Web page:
Read with caution!
This post was written during early stages of trying to understand a complex scientific problem, and we didn't get everything right. The original author no longer endorses the content of this post. It is being left online for historical reasons, but read at your own risk.
This video is of a talk by Gianluigi Forloni entitled “Doxycycline trials in CJD and FFI,” given on July 9th, 2011 at the annual CJD Foundation Family Conference.
The majority of his talk focuses on doxycycline trials in mice and humans infected with CJD. All of the data from the human trials are based on administration of doxycycline after onset of clinical symptoms. Under these conditions, doxycycline roughly doubled post-onset survival time, with some variation based on genotype and gender.
At time stamp 16:56, a new chapter of the video begins entitled “Fatal familial insomnia: preventative treatment with doxycycline in risk individuals.” Here Dr. Forlioni discusses his timeline and experimental design for a new trial looking at preventative treatment for FFI using doxycycline in pre-symptomatic carriers. The participants come from a large Italian family that carries the D178N-128M mutation. All family members between the ages of 40 and 52 have agreed to participate on a double-blind basis, without knowing their own status. (As a side note, what an amazing family. I am blown away.) Of the 30 participating individuals, 11 are carriers and 19 are non-carriers of the mutation. Carriers will receive 100mg of doxycycline per day, and non-carriers will receive a placebo. Partipants will undergo a physical and neurological exam every two years including neuropsychological assessment, autonomic nervous system assessment, polysomnographic EEG recording/actigraphy, 3T MRI and FDG-PET.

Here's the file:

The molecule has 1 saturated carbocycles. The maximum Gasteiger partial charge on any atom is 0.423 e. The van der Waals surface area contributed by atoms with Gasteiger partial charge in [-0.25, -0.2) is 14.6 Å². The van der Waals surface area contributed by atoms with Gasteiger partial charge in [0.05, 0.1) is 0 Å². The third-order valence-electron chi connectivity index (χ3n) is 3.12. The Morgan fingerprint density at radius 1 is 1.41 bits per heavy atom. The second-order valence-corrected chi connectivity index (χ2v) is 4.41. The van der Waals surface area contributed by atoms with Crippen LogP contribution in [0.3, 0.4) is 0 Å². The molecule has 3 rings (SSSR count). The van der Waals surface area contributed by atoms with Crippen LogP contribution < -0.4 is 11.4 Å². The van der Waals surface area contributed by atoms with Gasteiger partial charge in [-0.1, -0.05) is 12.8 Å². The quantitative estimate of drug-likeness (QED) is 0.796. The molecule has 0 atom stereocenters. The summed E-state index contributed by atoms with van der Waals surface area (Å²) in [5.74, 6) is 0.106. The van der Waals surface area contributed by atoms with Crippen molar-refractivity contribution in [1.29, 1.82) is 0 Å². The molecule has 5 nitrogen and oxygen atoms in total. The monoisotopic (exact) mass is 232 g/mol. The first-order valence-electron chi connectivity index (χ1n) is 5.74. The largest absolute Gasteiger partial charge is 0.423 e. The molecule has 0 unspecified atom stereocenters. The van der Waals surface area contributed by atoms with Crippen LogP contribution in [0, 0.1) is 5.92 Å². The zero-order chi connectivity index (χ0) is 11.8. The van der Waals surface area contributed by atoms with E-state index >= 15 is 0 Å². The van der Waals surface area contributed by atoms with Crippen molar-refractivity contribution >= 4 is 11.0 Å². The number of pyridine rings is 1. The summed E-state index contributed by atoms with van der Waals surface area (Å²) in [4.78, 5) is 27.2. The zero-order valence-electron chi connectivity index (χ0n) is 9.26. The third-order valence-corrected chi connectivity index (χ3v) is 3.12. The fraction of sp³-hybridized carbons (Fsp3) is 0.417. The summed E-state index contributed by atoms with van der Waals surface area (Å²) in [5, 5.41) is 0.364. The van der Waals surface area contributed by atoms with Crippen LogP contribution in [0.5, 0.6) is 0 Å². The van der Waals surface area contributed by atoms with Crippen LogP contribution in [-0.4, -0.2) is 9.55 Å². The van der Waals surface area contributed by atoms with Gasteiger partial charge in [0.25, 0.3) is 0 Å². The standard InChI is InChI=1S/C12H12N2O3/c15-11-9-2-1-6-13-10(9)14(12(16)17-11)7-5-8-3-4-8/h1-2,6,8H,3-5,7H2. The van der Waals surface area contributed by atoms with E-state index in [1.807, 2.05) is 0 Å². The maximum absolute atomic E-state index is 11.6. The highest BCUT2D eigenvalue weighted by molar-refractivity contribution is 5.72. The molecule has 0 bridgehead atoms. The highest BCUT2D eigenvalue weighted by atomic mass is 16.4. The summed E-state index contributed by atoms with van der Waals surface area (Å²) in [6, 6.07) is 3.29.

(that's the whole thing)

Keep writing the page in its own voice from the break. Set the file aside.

Number of participants: 30
Start of treatment: July 2011
End of observation: June 2022
Primary efficacy variable: If more than 50% of the FFI carriers are without clinical disease after 10 years (in 2022), doxycycline will have been shown to have a significantly therapeutic effect.
Dr. Forloni is the Head of the Neuroscience Department and of the Laboratory of Biology of Neurodegenerative Disorders (BND) at the Mario Negri Institute in Milan. Here’s a link to his Mario Negri bio page: http://www.marionegri.it/mn/en/sezioni/istituto/storia/biografie/forloni.html